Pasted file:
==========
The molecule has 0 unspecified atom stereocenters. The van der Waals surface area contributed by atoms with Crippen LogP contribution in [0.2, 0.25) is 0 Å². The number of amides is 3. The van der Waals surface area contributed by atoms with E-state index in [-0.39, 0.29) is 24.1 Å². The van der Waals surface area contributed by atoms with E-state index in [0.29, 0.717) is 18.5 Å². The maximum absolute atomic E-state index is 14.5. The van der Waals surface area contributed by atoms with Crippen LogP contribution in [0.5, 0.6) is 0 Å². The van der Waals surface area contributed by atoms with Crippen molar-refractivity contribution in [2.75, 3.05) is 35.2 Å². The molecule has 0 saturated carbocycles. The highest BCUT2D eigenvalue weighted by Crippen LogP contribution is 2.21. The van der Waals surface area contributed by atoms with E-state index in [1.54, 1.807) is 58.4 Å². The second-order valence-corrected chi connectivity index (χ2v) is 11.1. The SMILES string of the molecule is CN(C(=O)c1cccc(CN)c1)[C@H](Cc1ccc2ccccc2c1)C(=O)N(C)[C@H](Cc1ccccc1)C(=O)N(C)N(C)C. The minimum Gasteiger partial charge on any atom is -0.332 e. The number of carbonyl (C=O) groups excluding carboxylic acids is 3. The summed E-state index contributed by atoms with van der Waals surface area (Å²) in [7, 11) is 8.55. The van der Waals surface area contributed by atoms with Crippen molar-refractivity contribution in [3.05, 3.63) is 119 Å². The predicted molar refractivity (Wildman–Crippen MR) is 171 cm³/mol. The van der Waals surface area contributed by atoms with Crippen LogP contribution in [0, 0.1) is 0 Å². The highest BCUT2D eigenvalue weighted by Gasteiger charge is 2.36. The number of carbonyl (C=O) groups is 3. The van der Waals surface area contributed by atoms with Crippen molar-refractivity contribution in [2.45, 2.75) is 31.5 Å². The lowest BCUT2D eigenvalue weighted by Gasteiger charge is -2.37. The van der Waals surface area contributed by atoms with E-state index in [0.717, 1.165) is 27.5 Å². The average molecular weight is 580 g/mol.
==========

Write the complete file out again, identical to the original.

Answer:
The molecule has 0 unspecified atom stereocenters. The van der Waals surface area contributed by atoms with Crippen LogP contribution in [0.2, 0.25) is 0 Å². The number of amides is 3. The van der Waals surface area contributed by atoms with E-state index in [-0.39, 0.29) is 24.1 Å². The van der Waals surface area contributed by atoms with E-state index in [0.29, 0.717) is 18.5 Å². The maximum absolute atomic E-state index is 14.5. The van der Waals surface area contributed by atoms with Crippen LogP contribution in [0.5, 0.6) is 0 Å². The van der Waals surface area contributed by atoms with Crippen molar-refractivity contribution in [2.75, 3.05) is 35.2 Å². The molecule has 0 saturated carbocycles. The highest BCUT2D eigenvalue weighted by Crippen LogP contribution is 2.21. The van der Waals surface area contributed by atoms with E-state index in [1.54, 1.807) is 58.4 Å². The second-order valence-corrected chi connectivity index (χ2v) is 11.1. The SMILES string of the molecule is CN(C(=O)c1cccc(CN)c1)[C@H](Cc1ccc2ccccc2c1)C(=O)N(C)[C@H](Cc1ccccc1)C(=O)N(C)N(C)C. The minimum Gasteiger partial charge on any atom is -0.332 e. The number of carbonyl (C=O) groups excluding carboxylic acids is 3. The summed E-state index contributed by atoms with van der Waals surface area (Å²) in [7, 11) is 8.55. The van der Waals surface area contributed by atoms with Crippen molar-refractivity contribution in [3.05, 3.63) is 119 Å². The predicted molar refractivity (Wildman–Crippen MR) is 171 cm³/mol. The van der Waals surface area contributed by atoms with Crippen LogP contribution in [0, 0.1) is 0 Å². The highest BCUT2D eigenvalue weighted by Gasteiger charge is 2.36. The number of carbonyl (C=O) groups is 3. The van der Waals surface area contributed by atoms with Crippen molar-refractivity contribution in [2.45, 2.75) is 31.5 Å². The lowest BCUT2D eigenvalue weighted by Gasteiger charge is -2.37. The van der Waals surface area contributed by atoms with E-state index in [0.717, 1.165) is 27.5 Å². The average molecular weight is 580 g/mol.